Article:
Charitable activities at Trinity

Trinity College London – an independent educational charity 

Trinity College London is a leading international exam board publisher and independent education charity, founded in 1872, originally as a department of Trinity College of Music (now known as Trinity Laban Conservatoire) and, since 1992, as an independent educational charity registered in the UK. For more about Trinity’s history, take a look at our Timeline. 

Trinity College London was established to advance education for the public benefit, by promoting education, instruction and educational assessment in the performing and creative arts, and language and communication through assessment, content and training which is innovative, personal and authentic. 

Charitable and public benefit activities 

Beyond its direct work in providing assessments in communicative and performance skills internationally, Trinity College London has been involved in supporting a wide range of public benefit and charitable activities around the world.  

Music Scholarships: Trinity College London makes regular donations to Trinity Laban Conservatoire, part of which funds scholarships to enable students from a wide range of backgrounds and nationalities to access a Conservatoire education – and the benefits of performing and the creative arts. In 2019, Trinity College London was able to help establish a new piano studio for its students with a donation of five new Steinway grand pianos. 

Access Fund (UK and Ireland): this fund supports those who experience barriers to accessing training and qualifications due to socio-economic factors, settlement status, race or faith inequalities, mental or long term health issues, special needs, disability and more. The grant is used to help candidates prepare for and achieve a Trinity qualification in English Language, Music, Drama or Arts Award subjects.

Responding to world events and natural disasters: Trinity College London is able to use its charitable arm to support those who have been negatively affected by world events and natural disasters, in rebuilding their lives and educational prospects. This has included:  

  • Türkiye (Turkey) & Syria (2023): A donation to the UK Committee for UNICEF (UNICEF UK) to support the educational needs of children affected by the devastating earthquakes in both countries.
  • Ukraine (2022): a special round of the Trinity Language Access Fund to help displaced families as a result of the conflict in Ukraine.
  • Sri Lanka bombings (2019): funds to support educational outcomes for children from poor families who were most affected.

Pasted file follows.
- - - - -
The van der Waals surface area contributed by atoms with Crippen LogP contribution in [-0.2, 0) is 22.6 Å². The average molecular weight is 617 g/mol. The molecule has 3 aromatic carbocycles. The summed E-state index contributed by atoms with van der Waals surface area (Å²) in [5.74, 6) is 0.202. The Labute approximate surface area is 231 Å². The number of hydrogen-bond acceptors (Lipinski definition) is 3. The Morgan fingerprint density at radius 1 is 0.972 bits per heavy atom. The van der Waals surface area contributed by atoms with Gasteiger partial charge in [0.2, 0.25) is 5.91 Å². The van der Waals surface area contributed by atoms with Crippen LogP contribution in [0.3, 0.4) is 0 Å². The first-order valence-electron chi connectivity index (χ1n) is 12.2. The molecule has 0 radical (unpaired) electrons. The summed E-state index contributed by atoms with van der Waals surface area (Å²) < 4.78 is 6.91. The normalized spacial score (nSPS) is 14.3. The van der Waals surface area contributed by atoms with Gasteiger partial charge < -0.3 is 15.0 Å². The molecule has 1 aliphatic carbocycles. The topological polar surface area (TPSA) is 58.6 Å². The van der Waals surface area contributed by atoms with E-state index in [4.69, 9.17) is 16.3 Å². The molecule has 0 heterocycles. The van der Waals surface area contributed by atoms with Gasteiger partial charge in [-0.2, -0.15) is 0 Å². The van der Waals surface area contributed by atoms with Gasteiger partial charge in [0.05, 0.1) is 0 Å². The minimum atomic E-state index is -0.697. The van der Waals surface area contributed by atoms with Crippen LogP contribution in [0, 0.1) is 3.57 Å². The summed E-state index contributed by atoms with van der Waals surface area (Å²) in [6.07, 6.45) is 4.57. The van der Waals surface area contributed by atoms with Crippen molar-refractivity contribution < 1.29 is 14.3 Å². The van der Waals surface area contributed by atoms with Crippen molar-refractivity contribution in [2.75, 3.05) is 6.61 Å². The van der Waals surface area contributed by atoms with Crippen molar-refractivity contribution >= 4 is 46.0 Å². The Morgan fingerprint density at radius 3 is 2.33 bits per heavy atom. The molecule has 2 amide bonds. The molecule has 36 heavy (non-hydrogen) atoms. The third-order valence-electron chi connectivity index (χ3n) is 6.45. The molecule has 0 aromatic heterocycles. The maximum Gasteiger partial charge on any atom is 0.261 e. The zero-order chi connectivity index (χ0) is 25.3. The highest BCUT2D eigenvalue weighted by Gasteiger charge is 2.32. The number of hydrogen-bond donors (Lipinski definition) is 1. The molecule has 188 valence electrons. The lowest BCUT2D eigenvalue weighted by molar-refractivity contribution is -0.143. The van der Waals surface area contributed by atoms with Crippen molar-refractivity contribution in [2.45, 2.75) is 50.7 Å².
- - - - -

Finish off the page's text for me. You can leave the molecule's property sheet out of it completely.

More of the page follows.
• New Zealand earthquake (2011): donation to Christchurch, New Zealand after the earthquake to assist with the acquisition of a new grand piano for the Christchurch Centre for Performing Arts.
  • Italy earthquake (2009): support for the township of L’Aquila in Italy after a devastating earthquake destroyed much of the town and all but one of its schools. The donated funds were used to create a music studio benefiting the whole community.

Music education outreach: Trinity College London has made regular donations to the Britten Pears Charity in Snape Maltings to support the education arm of the charity. It provides music education to some of the country’s most underprivileged children, working closely with financially challenged schools across coastal and rural Suffolk, as well as nurturing some of the area’s most promising talented young musicians. 

Activities, resources and projects for public benefit: Trinity is also involved in many activities and projects globally which exist to improve teaching skills and educational outcomes. Some of these include: 

  • Progetto Lingue 2000, Italy Trinity College London worked with the Italian Ministry of Education to launch a national initiative to improve the level of English taught in schools.
  • Central Board of Secondary Education (CBSE) – Trinity College London delivered India’s ambitious plan to improve levels of communicative English taught in CBSE schools nationwide through Assessment of Spoken English (ASL).

Corpus of Spoken English: developed for research purposes by the University of Lancaster and Trinity College London, it is now the largest corpus of spoken English in the world.


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